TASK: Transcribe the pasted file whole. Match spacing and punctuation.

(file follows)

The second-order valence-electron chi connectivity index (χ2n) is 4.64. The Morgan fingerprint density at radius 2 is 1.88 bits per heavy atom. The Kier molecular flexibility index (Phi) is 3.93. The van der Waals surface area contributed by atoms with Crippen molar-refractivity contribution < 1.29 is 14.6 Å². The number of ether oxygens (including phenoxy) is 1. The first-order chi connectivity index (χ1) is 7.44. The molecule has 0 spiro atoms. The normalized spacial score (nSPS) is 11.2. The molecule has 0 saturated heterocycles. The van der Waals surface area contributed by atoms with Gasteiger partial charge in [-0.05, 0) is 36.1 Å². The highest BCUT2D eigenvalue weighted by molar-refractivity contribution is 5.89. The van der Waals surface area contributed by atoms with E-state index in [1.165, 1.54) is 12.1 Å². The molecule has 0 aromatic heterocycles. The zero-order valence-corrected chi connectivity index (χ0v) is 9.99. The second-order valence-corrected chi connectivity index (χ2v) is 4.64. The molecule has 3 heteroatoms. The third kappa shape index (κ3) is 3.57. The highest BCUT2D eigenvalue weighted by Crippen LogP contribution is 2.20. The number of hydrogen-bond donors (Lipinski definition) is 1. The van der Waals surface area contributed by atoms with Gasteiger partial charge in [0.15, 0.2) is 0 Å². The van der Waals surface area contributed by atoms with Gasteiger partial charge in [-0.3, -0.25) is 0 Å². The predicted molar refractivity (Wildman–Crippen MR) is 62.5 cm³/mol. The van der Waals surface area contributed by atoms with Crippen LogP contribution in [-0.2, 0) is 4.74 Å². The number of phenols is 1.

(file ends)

The second-order valence-electron chi connectivity index (χ2n) is 4.64. The Morgan fingerprint density at radius 2 is 1.88 bits per heavy atom. The Kier molecular flexibility index (Phi) is 3.93. The van der Waals surface area contributed by atoms with Crippen molar-refractivity contribution < 1.29 is 14.6 Å². The number of ether oxygens (including phenoxy) is 1. The first-order chi connectivity index (χ1) is 7.44. The molecule has 0 spiro atoms. The normalized spacial score (nSPS) is 11.2. The molecule has 0 saturated heterocycles. The van der Waals surface area contributed by atoms with Gasteiger partial charge in [-0.05, 0) is 36.1 Å². The highest BCUT2D eigenvalue weighted by molar-refractivity contribution is 5.89. The van der Waals surface area contributed by atoms with E-state index in [1.165, 1.54) is 12.1 Å². The molecule has 0 aromatic heterocycles. The zero-order valence-corrected chi connectivity index (χ0v) is 9.99. The second-order valence-corrected chi connectivity index (χ2v) is 4.64. The molecule has 3 heteroatoms. The third kappa shape index (κ3) is 3.57. The highest BCUT2D eigenvalue weighted by Crippen LogP contribution is 2.20. The number of hydrogen-bond donors (Lipinski definition) is 1. The van der Waals surface area contributed by atoms with Gasteiger partial charge in [0.15, 0.2) is 0 Å². The van der Waals surface area contributed by atoms with Gasteiger partial charge in [-0.3, -0.25) is 0 Å². The predicted molar refractivity (Wildman–Crippen MR) is 62.5 cm³/mol. The van der Waals surface area contributed by atoms with Crippen LogP contribution in [-0.2, 0) is 4.74 Å². The number of phenols is 1.